488 F2d 101 United States v. E Blake
488 F.2d 101
UNITED STATES of America, Plaintiff-Appellee,
William E. BLAKE et al., Defendants-Appellants.
United States Court of Appeals,
Nov. 27, 1973.
James D. Harris, Jr., Montgomery, Ala. (court-appointed), for Blake.
Joe F. Lassiter, Greenville, S. C. (Court-appointed), for Swartz.
Maurice J. Walsh, Carl M. Walsh, Chicago, Ill., for Maggio.
Ira DeMent, U. S. Atty., D. Broward Segrest, Kenneth Vines, Asst. U. S. Attys., Montgomery, Ala., for plaintiff-appellee.
Before BROWN, Chief Judge and RONEY and GEE, Circuit Judges.
BROWN, Chief Judge:
Will the real United States Merchant Marine please sail forward.
Appellants have been convicted on seven counts of mail fraud (18 U.S.C.A. Sec. 1341) and one count of conspiracy (18 U.S.C.A. Sec. 371) in the operation of an alleged non-profit organization called the United States Merchant Marine (USMM). Lest we be misled, as the trial court and jury found USMM's subscribers to have been, the USMM here has no relation to the real United States Merchant Marine.1 While we accept the jury's finding that the scheme was fraudulent, and conclude the evidence if credited was sufficient to implicate them, the appellants Joseph J. Maggio and William E. Blake were denied a fair trial by the improper admission into evidence of certain telephone business records. Furthermore, we view the evidence as insufficient to support a conviction of appellant James F. Swartz. All three convictions are reversed and we remand for a new trial of Maggio and Blake.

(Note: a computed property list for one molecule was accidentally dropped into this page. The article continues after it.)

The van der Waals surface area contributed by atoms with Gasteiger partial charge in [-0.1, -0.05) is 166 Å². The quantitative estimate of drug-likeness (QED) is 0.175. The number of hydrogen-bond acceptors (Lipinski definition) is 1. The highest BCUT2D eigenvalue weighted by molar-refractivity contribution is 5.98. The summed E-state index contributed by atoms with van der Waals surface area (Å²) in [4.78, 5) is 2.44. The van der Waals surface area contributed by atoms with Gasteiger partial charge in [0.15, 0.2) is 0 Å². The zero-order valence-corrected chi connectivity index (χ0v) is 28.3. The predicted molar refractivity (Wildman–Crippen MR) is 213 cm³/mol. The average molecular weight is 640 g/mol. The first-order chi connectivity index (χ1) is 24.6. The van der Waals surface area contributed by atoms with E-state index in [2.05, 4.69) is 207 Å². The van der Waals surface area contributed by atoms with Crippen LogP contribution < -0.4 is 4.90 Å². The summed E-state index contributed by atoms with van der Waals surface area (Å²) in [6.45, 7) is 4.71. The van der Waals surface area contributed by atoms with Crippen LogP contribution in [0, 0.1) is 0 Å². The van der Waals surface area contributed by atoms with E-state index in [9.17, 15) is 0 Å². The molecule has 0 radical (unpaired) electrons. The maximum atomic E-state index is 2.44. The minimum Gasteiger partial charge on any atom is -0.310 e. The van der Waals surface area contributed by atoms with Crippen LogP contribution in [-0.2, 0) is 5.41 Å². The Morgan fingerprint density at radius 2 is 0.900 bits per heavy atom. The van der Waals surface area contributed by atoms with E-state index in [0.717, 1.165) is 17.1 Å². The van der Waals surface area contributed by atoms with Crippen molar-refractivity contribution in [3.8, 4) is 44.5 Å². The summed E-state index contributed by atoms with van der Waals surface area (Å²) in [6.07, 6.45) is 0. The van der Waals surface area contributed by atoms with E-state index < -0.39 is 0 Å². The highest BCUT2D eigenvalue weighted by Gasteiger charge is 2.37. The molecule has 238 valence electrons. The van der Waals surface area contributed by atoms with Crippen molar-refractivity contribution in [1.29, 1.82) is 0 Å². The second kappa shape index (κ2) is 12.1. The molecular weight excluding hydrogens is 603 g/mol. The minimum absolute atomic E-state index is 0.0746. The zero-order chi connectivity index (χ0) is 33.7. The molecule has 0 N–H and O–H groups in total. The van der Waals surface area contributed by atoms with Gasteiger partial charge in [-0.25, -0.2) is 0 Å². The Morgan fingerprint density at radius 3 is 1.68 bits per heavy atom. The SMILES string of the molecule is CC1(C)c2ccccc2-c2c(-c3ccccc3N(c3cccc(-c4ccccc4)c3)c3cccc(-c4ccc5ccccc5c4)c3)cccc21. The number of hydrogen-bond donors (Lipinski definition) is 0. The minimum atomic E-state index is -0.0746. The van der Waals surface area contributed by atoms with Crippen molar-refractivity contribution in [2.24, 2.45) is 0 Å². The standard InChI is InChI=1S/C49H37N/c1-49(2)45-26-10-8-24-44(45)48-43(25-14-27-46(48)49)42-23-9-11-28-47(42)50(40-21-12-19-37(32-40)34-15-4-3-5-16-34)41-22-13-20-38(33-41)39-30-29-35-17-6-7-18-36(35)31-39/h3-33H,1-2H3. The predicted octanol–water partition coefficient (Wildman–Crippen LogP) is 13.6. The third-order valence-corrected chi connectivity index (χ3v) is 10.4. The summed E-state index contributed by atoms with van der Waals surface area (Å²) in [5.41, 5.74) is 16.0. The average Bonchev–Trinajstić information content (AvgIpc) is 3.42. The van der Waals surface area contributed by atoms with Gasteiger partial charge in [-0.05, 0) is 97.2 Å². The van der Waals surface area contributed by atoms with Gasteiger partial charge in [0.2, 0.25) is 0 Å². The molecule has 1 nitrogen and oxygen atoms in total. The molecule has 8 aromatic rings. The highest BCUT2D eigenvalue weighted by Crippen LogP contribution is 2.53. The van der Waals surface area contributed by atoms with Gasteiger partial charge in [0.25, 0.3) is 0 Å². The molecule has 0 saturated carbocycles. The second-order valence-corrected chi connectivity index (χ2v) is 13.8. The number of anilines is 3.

The USMM was the realization of a long-awaited dream of Woodrow Wilson, Jr., a director of the corporation with the corporate endowed personal title of Commandant. Wilson was not present at the trial since as a fugitive he was making an extended stay in Mexico.2 The purpose of the USMM was to provide a national computerized registration headquarters in Washington, D. C. for boatowners across the country to facilitate the location of stolen boats and motors.